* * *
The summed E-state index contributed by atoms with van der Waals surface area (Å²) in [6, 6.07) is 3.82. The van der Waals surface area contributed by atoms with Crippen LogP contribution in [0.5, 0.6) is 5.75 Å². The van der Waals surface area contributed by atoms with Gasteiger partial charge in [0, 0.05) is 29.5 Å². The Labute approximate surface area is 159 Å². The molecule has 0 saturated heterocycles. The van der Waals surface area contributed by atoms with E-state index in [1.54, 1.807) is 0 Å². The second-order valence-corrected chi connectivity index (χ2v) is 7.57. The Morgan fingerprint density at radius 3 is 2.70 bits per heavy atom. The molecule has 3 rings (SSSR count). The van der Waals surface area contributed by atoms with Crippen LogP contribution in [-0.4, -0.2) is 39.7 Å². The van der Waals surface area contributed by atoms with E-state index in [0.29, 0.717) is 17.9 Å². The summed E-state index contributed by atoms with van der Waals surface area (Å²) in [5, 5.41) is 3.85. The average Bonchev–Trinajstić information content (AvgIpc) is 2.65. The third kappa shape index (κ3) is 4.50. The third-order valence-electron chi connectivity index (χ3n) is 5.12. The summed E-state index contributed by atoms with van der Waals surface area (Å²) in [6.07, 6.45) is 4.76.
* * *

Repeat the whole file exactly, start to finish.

The summed E-state index contributed by atoms with van der Waals surface area (Å²) in [6, 6.07) is 3.82. The van der Waals surface area contributed by atoms with Crippen LogP contribution in [0.5, 0.6) is 5.75 Å². The van der Waals surface area contributed by atoms with Gasteiger partial charge in [0, 0.05) is 29.5 Å². The Labute approximate surface area is 159 Å². The molecule has 0 saturated heterocycles. The van der Waals surface area contributed by atoms with E-state index in [1.54, 1.807) is 0 Å². The second-order valence-corrected chi connectivity index (χ2v) is 7.57. The Morgan fingerprint density at radius 3 is 2.70 bits per heavy atom. The molecule has 3 rings (SSSR count). The van der Waals surface area contributed by atoms with Crippen LogP contribution in [-0.4, -0.2) is 39.7 Å². The van der Waals surface area contributed by atoms with E-state index in [0.29, 0.717) is 17.9 Å². The summed E-state index contributed by atoms with van der Waals surface area (Å²) in [5, 5.41) is 3.85. The average Bonchev–Trinajstić information content (AvgIpc) is 2.65. The third kappa shape index (κ3) is 4.50. The third-order valence-electron chi connectivity index (χ3n) is 5.12. The summed E-state index contributed by atoms with van der Waals surface area (Å²) in [6.07, 6.45) is 4.76.